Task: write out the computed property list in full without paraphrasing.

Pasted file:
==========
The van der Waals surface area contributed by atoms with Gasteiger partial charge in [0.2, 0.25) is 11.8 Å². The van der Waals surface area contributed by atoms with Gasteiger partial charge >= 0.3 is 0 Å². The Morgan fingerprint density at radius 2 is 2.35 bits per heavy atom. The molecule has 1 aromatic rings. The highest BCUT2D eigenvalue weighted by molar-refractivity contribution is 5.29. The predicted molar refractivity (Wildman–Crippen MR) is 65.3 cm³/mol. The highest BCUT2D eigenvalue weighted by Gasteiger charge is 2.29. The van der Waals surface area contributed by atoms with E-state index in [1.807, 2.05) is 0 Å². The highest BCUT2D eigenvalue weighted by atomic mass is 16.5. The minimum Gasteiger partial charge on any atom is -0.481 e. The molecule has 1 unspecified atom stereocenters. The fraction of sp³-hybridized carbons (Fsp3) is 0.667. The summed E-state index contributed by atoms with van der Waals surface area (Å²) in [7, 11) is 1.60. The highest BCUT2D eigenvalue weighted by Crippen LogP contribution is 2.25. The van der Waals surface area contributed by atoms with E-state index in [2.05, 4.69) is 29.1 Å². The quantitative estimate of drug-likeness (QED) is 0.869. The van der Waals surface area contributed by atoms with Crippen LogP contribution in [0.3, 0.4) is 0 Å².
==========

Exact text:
The van der Waals surface area contributed by atoms with Gasteiger partial charge in [0.2, 0.25) is 11.8 Å². The van der Waals surface area contributed by atoms with Gasteiger partial charge >= 0.3 is 0 Å². The Morgan fingerprint density at radius 2 is 2.35 bits per heavy atom. The molecule has 1 aromatic rings. The highest BCUT2D eigenvalue weighted by molar-refractivity contribution is 5.29. The predicted molar refractivity (Wildman–Crippen MR) is 65.3 cm³/mol. The highest BCUT2D eigenvalue weighted by Gasteiger charge is 2.29. The van der Waals surface area contributed by atoms with E-state index in [1.807, 2.05) is 0 Å². The highest BCUT2D eigenvalue weighted by atomic mass is 16.5. The minimum Gasteiger partial charge on any atom is -0.481 e. The molecule has 1 unspecified atom stereocenters. The fraction of sp³-hybridized carbons (Fsp3) is 0.667. The summed E-state index contributed by atoms with van der Waals surface area (Å²) in [7, 11) is 1.60. The highest BCUT2D eigenvalue weighted by Crippen LogP contribution is 2.25. The van der Waals surface area contributed by atoms with E-state index in [2.05, 4.69) is 29.1 Å². The quantitative estimate of drug-likeness (QED) is 0.869. The van der Waals surface area contributed by atoms with Crippen LogP contribution in [0.3, 0.4) is 0 Å².